This week, I attempted to reconnect with a very important person in my life. It’s been two years since we fell out and ceased contact. Numerous times, over that two years, I’ve recounted the angry conversation that caused our estrangement. What was said? Who said it? What was the root cause of our anger with each other? What might the result have been if we’d approached the conversation with love not fear?
Unexpectedly, I awoke on Monday morning feeling immense grief. I was sad at the thought that our brief yet terse conversation had severed one of the longest and most significant relationships of my life. As I took my morning walk, a deep sense of knowing that I had to reach out, came over me. I thought, if one single conversation can destroy a relationship, surely one single conversation can repair it, or at least start the reparation process? All great change starts with a conversation, right?
I sat down on a bench and drafted a short text. It was friendly and warm with no mention of the past or our estrangement, just a suggestion for a catch up over dinner on a specific date in December. It’s impossible to heal rifts via text but I hoped that it would be good for extending that initial olive branch. Also in my experience, an invitation to enjoy a meal together is the perfect catalyst for a meaningful conversation. As I hit send on the text with love, I let out a deep sigh of relief. It just felt right.
As I continued on my walk, more questions came up. Would I even get a response? If I did, what would it be? A thank you and YES to the dinner invitation? A big NO, and don’t contact me again? Or a non-committal ‘let me think about it’? Even if we did meet for dinner, could we have a conversation that would be helpful and healing for both of us? Could we start our relationship anew, with fresh thinking, an open mind and an open heart?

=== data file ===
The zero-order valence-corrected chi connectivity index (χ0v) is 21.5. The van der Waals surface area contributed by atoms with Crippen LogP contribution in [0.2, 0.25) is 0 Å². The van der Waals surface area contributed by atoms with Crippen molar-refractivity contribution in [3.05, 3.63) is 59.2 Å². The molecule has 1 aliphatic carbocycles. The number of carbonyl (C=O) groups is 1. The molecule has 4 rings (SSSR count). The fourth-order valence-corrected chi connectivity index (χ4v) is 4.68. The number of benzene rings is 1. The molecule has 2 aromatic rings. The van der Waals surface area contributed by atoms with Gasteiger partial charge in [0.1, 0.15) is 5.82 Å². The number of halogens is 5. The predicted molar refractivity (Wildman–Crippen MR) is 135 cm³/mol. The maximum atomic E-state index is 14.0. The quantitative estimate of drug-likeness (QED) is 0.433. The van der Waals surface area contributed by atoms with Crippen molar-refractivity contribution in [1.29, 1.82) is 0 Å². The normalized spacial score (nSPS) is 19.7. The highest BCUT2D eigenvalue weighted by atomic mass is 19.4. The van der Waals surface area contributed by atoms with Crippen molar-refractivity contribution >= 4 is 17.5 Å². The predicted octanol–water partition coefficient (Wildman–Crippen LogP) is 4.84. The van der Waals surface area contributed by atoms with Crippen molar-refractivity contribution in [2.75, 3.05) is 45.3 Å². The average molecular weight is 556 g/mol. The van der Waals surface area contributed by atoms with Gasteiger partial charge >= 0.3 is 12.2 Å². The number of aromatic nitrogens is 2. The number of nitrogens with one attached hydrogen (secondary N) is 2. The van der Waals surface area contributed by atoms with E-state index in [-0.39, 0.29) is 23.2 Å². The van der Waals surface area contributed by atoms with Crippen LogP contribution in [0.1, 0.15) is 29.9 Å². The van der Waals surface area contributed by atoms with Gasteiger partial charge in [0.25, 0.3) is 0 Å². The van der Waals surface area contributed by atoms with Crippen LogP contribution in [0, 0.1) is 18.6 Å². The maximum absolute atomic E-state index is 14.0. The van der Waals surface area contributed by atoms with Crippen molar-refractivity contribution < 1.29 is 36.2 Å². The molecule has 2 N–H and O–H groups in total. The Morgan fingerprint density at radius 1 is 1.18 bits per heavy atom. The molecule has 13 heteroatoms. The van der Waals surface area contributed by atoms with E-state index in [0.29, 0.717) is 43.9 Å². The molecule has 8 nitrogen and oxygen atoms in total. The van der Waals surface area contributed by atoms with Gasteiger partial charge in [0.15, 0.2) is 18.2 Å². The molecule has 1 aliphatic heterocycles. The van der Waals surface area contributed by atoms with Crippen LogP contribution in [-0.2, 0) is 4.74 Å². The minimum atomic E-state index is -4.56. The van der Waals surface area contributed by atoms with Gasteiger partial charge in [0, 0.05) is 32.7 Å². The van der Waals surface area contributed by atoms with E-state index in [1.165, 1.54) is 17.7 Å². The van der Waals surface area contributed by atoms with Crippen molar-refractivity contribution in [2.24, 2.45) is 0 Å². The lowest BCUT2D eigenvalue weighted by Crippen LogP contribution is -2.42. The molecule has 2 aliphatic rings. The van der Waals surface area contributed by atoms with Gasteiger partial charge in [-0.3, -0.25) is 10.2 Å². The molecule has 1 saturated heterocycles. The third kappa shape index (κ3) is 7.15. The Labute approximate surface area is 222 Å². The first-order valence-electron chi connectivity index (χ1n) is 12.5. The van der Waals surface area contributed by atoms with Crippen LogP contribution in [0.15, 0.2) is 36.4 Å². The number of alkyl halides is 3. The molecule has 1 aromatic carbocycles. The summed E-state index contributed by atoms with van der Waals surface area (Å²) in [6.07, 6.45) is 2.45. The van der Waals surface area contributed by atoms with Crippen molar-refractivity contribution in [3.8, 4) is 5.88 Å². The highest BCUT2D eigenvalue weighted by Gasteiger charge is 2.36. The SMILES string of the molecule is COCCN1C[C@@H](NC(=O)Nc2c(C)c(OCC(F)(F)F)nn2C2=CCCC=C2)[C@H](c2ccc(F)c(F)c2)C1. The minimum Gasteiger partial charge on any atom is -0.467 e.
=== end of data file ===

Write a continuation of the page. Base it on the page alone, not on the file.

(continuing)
After all these questions, there was nothing to do but let go of any attachment to the outcome. I’d taken the first step and that was all I could do for now. I arrived home happy and at peace, ready to jump into work.
The next day, I received a text response. It was short, neither cold nor warm, neither a YES or a NO, but a maybe. I have hope, yet no idea right now if we’ll catch up on that date in December for a conversation, but I won’t give up. I’ll keep extending the olive branch till it’s accepted or rejected and I’ll do my best not to lose any more sleep over it.
Is there someone you feel compelled to extend the olive branch to right now? No matter the outcome, I guarantee you won’t regret it. In the end, love is all there is and anything is possible.
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About me: I’m a Purpose Educator and author of The Purpose Project. I help leaders attract and retain the best people by harnessing the power of deep purpose and storytelling. I do this through keynote speaking, a customised consultative process for co-creating a new purpose statement, the purpose storytelling course and The Purpose Project Course, a 7-step online course to help employees bring their own why to work.